While I am pleased with this new-found confidence in my naked, unadulterated face, it makes writing about my experience more difficult – or at least, less superficial. Whereas last year, my insecurities came rushing to the surface, this year, my attention is deeper.Purchase this image at http://www.stocksy.com/51066 A lot has happened since last June: my boyfriend of three and a half years moved out; a dear friend moved in; I reconnected with friends I hadn’t seen in too long; I went on dates; I finished my masters’ degree; I decided to sell most of my belongings and move across the country with no job awaiting. At 28, I am about to begin a new episode of my life – and instead of “Married… with Children,” this episode is more like “New Girl.”

As I reflect on this month so far, I cannot help but extend my reflection to the year itself. And as I ponder why I am so much more comfortable without makeup this June than last, I must give a nod to my experiences. Even though I am still concerned with what I look like, I have far more faith in who I am. The friends I have made (and will make) and the men I have dated (and will date) do not like me because I have black eyelashes or smooth skin: they like me for me. Of course, I want to be attractive (who doesn’t?), but unless we are looking at a photograph or painting, attractiveness is never purely physical. In a post last June, I wrote that, “looking pretty is not the point of Natural Beauty Month.” At the time, I knew it, but I didn’t fully believe it. This year, I believe it.

Love Your Body

Loving one’s body is one of those things that should be easy, but thanks to society and popular media, rarely is. Think about it for a second: when was the last time your body totally crapped out on you and didn’t recover? Sure, you may have broken a bone that didn’t heal quite straight; you might have lost a bunch of weight, then gained some (or all) of it back; you may even have had some crazy surgery that changed your body forever (like, oh I don’t know, had eleven of your vertebrae fused and two stainless steel rods screwed into your spine). But what happened this morning? Probably, you woke up, got yourself out of bed, made breakfast, ate it, then got yourself to work (or school, or maybe even a yoga class if you’re really lucky!). All those things are pretty amazing if you think about it. We are, for the most part, self-sufficient beings that can move, eat, breathe, talk, sing, dance, and heal — and most of this is done automatically! And even those who aren’t self-sufficient usually have someone else to care for them (that’s right, we have physical ability and health to spare!). Maybe our bodies don’t always look quite the way we want (or, more accurately, the way others want), but they sure do a lot for us. So perhaps rather than bemoaning everything that’s “wrong” with our bodies, we should simply say “thank you” every now and then. Eventually, we’ll might even see our bodies for what they are: a crude physical rendering of who we are and what we do.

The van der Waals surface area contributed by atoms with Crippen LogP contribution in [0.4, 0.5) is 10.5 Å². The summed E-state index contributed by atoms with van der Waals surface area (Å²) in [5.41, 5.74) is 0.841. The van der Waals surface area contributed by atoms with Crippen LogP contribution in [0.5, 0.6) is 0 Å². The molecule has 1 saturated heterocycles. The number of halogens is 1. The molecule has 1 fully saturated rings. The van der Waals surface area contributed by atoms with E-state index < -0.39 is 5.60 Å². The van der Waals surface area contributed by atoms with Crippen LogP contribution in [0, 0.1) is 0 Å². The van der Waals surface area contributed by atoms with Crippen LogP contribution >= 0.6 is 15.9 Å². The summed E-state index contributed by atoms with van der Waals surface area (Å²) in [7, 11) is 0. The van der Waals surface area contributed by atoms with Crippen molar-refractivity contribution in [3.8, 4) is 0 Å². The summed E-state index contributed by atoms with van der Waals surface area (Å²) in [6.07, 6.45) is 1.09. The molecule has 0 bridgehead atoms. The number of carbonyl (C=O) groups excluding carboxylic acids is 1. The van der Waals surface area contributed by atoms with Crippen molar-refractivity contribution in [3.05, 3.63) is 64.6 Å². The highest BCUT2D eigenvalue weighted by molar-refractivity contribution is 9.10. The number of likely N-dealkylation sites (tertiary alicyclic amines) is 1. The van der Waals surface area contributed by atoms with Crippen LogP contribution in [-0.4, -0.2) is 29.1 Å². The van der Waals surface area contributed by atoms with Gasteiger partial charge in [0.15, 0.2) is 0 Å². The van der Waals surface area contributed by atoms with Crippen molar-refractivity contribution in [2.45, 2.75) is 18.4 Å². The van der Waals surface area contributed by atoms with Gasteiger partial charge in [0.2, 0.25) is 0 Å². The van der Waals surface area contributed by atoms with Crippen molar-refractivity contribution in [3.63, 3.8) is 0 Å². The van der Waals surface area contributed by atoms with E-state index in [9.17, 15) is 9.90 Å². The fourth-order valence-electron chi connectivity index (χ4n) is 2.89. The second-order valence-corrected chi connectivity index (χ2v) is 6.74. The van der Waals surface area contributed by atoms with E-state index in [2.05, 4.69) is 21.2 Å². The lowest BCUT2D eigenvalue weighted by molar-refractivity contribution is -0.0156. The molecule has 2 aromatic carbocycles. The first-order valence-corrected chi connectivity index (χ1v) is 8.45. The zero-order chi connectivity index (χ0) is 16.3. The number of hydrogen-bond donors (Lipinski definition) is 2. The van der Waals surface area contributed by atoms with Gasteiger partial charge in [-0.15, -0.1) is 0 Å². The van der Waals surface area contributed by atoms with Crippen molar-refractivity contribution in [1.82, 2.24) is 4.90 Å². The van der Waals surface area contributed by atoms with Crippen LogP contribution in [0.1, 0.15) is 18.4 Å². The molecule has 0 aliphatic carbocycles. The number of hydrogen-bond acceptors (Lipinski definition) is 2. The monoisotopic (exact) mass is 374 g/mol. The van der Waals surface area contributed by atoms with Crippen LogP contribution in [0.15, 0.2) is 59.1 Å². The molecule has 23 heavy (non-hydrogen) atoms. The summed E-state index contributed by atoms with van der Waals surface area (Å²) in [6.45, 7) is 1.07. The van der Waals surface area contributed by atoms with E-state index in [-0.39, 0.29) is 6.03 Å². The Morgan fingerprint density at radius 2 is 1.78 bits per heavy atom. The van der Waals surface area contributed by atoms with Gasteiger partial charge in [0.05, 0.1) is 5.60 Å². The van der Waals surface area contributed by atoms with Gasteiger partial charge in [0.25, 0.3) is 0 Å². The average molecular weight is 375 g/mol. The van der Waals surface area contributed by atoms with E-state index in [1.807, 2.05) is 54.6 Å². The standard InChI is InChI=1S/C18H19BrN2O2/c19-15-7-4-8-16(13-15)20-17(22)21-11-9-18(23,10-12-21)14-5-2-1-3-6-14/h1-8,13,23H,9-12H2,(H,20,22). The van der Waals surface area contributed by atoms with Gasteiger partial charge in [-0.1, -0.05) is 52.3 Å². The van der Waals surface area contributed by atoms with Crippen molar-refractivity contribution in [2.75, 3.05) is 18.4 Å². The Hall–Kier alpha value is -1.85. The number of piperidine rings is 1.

How to Love Your Body When You Don’t Like It (Excerpted from Yogadirect.com)

This may seem like an oxymoron: love your body without liking it? 

Here’s why it’s important, and how to love your body.
  • If you are trying to become healthier, more in shape, or lose weight, it is imperative to love your body and yourself in order to stick to a regular healthy plan. If you don’t have love for yourself, why would you be nice to yourself? If you don’t love your kids (you may not like how they behave all of the time, but you still love them), then you wouldn’t be nice to them. 
  • When you begin to foster a deep love and care for your body, you will WANT to do good things for yourself. You’ll want to exercise, eat healthy, and take time for yourself.
  • Just because you love your body doesn’t necessarily mean that you like the way you look. Your body can be a work in progress, and you can still be trying to lose weight or get tone, and love your body.